So, some evidence supports use of short-erm prophylactic antibiotics after instrumentation (i.e. urodynamic study). Likewise, there is weak evidence that prophylactic antibiotics will reduce UTI's in patients with long-term bladder drainage with urethral foley catheters. However, there is little or no evidence suggesting that long-term prophylactic antibiotics reduces bacteriuria or infection in people with intermittent catheterization. There may be some alternatives to antibiotics. For example, some doctors believe that cranberry reduce bacteria in the urine (Bruyere, 2006) but this is a big subject.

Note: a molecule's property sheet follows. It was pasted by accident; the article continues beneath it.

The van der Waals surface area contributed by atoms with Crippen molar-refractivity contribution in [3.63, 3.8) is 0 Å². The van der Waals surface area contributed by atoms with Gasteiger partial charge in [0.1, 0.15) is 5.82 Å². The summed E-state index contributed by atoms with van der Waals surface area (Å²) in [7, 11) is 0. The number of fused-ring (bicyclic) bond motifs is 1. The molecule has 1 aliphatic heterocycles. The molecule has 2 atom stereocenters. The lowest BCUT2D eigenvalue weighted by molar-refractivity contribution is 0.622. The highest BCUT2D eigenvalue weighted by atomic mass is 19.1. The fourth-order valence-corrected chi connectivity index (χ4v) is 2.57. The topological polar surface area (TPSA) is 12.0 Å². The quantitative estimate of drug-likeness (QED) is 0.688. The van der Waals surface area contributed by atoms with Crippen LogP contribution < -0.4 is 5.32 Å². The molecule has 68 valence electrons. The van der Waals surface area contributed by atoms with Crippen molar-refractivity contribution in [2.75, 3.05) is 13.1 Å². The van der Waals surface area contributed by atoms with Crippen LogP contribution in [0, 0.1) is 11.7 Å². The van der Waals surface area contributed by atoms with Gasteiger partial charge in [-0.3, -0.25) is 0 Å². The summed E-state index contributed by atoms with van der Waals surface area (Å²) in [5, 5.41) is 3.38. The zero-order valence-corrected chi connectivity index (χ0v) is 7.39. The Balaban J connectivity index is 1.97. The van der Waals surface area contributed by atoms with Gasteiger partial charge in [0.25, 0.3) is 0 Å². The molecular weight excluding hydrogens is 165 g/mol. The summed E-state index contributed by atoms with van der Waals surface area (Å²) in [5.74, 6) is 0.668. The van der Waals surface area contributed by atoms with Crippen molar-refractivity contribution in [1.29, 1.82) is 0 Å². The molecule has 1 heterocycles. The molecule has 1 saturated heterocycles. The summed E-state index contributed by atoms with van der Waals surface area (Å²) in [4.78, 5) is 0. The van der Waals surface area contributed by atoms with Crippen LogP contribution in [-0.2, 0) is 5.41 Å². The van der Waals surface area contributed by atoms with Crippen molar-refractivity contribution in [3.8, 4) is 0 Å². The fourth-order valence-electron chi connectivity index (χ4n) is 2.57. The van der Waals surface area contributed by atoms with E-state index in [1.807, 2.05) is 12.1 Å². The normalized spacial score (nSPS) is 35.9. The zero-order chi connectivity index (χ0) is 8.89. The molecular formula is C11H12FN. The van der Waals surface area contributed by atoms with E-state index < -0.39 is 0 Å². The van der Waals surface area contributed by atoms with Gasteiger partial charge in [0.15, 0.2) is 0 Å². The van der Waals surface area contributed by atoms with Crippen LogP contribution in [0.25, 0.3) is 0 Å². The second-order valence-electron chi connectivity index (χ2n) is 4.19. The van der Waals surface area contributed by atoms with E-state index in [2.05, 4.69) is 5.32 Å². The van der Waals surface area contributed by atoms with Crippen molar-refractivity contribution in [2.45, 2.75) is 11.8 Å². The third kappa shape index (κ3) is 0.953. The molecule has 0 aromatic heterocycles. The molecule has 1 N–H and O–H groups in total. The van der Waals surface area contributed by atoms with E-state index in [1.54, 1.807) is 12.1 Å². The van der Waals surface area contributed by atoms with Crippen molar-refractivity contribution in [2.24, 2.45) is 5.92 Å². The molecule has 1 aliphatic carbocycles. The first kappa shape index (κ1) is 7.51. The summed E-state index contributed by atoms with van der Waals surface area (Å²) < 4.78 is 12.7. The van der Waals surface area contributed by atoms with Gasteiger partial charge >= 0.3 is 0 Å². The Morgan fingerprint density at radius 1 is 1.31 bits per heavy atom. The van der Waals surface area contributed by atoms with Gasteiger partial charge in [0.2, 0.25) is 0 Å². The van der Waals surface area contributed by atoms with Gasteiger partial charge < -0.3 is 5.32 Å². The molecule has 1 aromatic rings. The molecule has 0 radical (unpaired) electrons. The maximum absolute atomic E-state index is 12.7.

1. Abeysekara CK, Yasaratna BM and Abeyanunawardena AS (2006). Long-term clinical follow up of children with primary vesicoureteric reflux. Indian Pediatr 43: 150-4. Fifty-six children (35 boys and 21 girls) below the age of 12 years with primary Vesicoureteric reflux (VUR) detected by voiding cystourethrogram after an initial episode of documented urinary tract infection (UTI), were studied prospectively for a period of 6-12 years (Mean 8 years) with reference to scarring, grade of reflux, break-through infections, adverse effects to prophylactic drugs and clinical and laboratory evidence of renal failure. The mean age at presentation was 1.95 years. Grade I-V reflux occurred in 7.1%, 28.6%, 48.2%, 12.5%, 3.6% respectively. Thirty-one (55.3%) had detectable renal scars on dimercaptosuccinic acid (DMSA) scan. All of them were treated with low dose prophylactic antibiotics until the age of 5 years. None had any major adverse effects to the prophylactic antibiotics. Ten (17.9%) had breakthrough UTI while on prophylaxis and 3 (5.4%) had UTI after discontinuing prophylaxis at 5 years of age. Two patients underwent ureteric reimplantation. Clinical and laboratory evidence of renal failure was not observed during the follow up period. Systolic blood pressure of all patients was below the 90th percentile for age. One had significant proteinuria. Majority of this cohort of patients with varying degrees of reflux nephropathy were managed conservatively with regular monitoring and low-dose prophylactic antibiotic therapy. Department of Pediatrics, Faculty of Medicine, University of Peradeniya, Sri Lanka.